When the Bank of Canada (BoC) met on September 4, the Government of Canada (GoC) five-year bond yield stood at 1.12%, which marked a 52-week low.
At the end of that meeting the Bank surprised market watchers when it released a more bullish than expected policy statement, and since then, our bond yields have moved steadily higher. To wit, the five-year GoC bond yield closed at 1.51% last Friday after its sharpest five-day increase in well over a year.
While on first pass the cause and effect of our recent bond-yield surge may seem clear, a closer look suggests otherwise.
Consider that on September 4, the five-year U.S. treasury bond yield stood at 1.30%, which was also a 52-week low. By close of business last Friday, it had surged even higher than its GoC equivalent, closing at 1.75%.
In case anyone needs reminding, GoC bond-yield movements are highly correlated with U.S. bond yield movements, and with that in mind, our recent spike likely has more to do with changes in the U.S. outlook than with the stubbornly hawkish BoC.
Here is a summary of recent developments south of the border, along with my take on how material they will ultimately prove to be:
- Trade war optimism: U.S. President Trump agreed to postpone a tariff hike on $250 billion worth of Chinese imports that was due to take effect on October 1, while China agreed to exempt some U.S. imports from tariffs and to increase its purchases of U.S. agricultural goods. While these are encouraging signs, it is worth remembering that financial markets have tended to over-react to any positive developments in the U.S./China trade war and that the countries remain far apart (and well entrenched) on a long list of key issues.
- Improving economic data: We recently learned that average U.S. hourly earnings rose by 0.4% in August, and are now up by a 3.2% year over year. U.S. retail sales for August also rose 0.4%, which was higher than expected, and the latest University of Michigan consumer sentiment index also came in above consensus. The U.S. consumer drives about 70% of overall U.S. economic activity so these recent data are fueling a rise in investor optimism. As investors become more positive about the U.S. economy’s prospects, they sell safe-haven assets, like government bonds (which reduces their yield), and buy equities instead. For now.
- Rising core inflation: U.S. core inflation, which strips out the more volatile inputs that affect overall inflation, came in at 2.4% in August. That’s the highest it’s been since the start of the Great Recession. If investors believe that U.S. inflationary pressures are rising, they will demand higher interest rates on bonds to preserve their expected returns after inflation. They should note, however, that core inflation has been unusually boosted both by Trump’s tariffs, and by particularly low bases of comparison from the prior year. Also, overall U.S. inflation fell from 1.8% in July to 1.7% in August, and at its last meeting the Fed reiterated its concerns about stubbornly low inflation.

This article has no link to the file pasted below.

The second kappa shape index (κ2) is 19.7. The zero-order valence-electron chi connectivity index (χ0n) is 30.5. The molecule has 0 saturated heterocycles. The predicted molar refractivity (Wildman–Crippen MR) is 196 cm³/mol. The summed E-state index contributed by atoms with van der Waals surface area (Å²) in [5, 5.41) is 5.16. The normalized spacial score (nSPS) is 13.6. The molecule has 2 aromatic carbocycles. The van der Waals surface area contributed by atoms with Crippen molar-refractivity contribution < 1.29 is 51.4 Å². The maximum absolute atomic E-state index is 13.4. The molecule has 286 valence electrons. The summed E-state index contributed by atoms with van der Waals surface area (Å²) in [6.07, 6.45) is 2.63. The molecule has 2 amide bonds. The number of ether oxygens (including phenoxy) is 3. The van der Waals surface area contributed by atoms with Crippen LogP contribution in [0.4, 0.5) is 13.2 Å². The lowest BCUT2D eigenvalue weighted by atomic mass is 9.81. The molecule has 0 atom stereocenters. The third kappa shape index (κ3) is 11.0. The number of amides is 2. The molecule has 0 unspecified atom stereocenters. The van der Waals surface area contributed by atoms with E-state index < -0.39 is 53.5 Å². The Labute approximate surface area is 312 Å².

- Fewer expected rate cuts – The U.S. futures market reduced the odds of a 0.50% rate cut by the U.S Federal Reserve at this week’s meeting from 45% to 20%, and is now pricing in only two quarter-point cuts over the remainder of 2019 (down from three a few weeks ago). Longer term bond yields are also being recalibrated by the market to account for a higher-than-expected policy rate. Again, for now. (I continue to believe that the Fed will cut by more than is generally expected over the medium term.)
The U.S. economy impacts ours more than any other, but every country is also affected by global economic momentum. To that end, there are still more than $15 trillion USD worth of global bonds trading at negative yields. Last week, European Central Bank (ECB) President Mario Draghi cut the ECB’s policy rate to a record low of -0.50% and pledged that it would remain there until the Bank has seen inflation “robustly converge” towards its 2% target. The ECB also pledged to continue its bond purchase program (which drives down euro zone yields) “for as long as necessary to reinforce the accommodative impact of its policy rates.”
All of that will exert downward pressure on the yields of safe-haven bond yields that still have positive rates (U.S. and Canadian alike). As will any geopolitical flare up, especially at a time when there are many to choose from. (The attack on critical oil facilities in Saudi Arabia provides the latest example.)
What does all of this mean for fixed-rate mortgage borrowers?
Interestingly, most Canadian lenders haven’t moved their fixed mortgage rates higher as yet.
That’s surprising because our fixed mortgage rates typically take the elevator when they rise and the stairs when they fall (and a 0.39% spike in the five-year GOC bond yield would normally be more than enough reason to raise).
The delay may be in part because gross lending spreads were wider than normal before the recent bond yield run-up began, giving lenders more buffer to work with. But I also wonder if they may be betting that yields will fall back down in short order.
(Most lender rate meetings happen on Monday, so their answer may be forthcoming.)
The Bottom Line: The recent surge in the five-year GoC bond yield means that five-year fixed mortgage rates will likely increase over the short term. That said, for the reasons outline above, I think that any run-up in yields won’t be sustained. If I’m right, borrowers who need to secure an approval today should check their mortgage contract to confirm whether their lender will lower their rate if it drops in the time between when they are approved and when their deal closes. (Only some will.)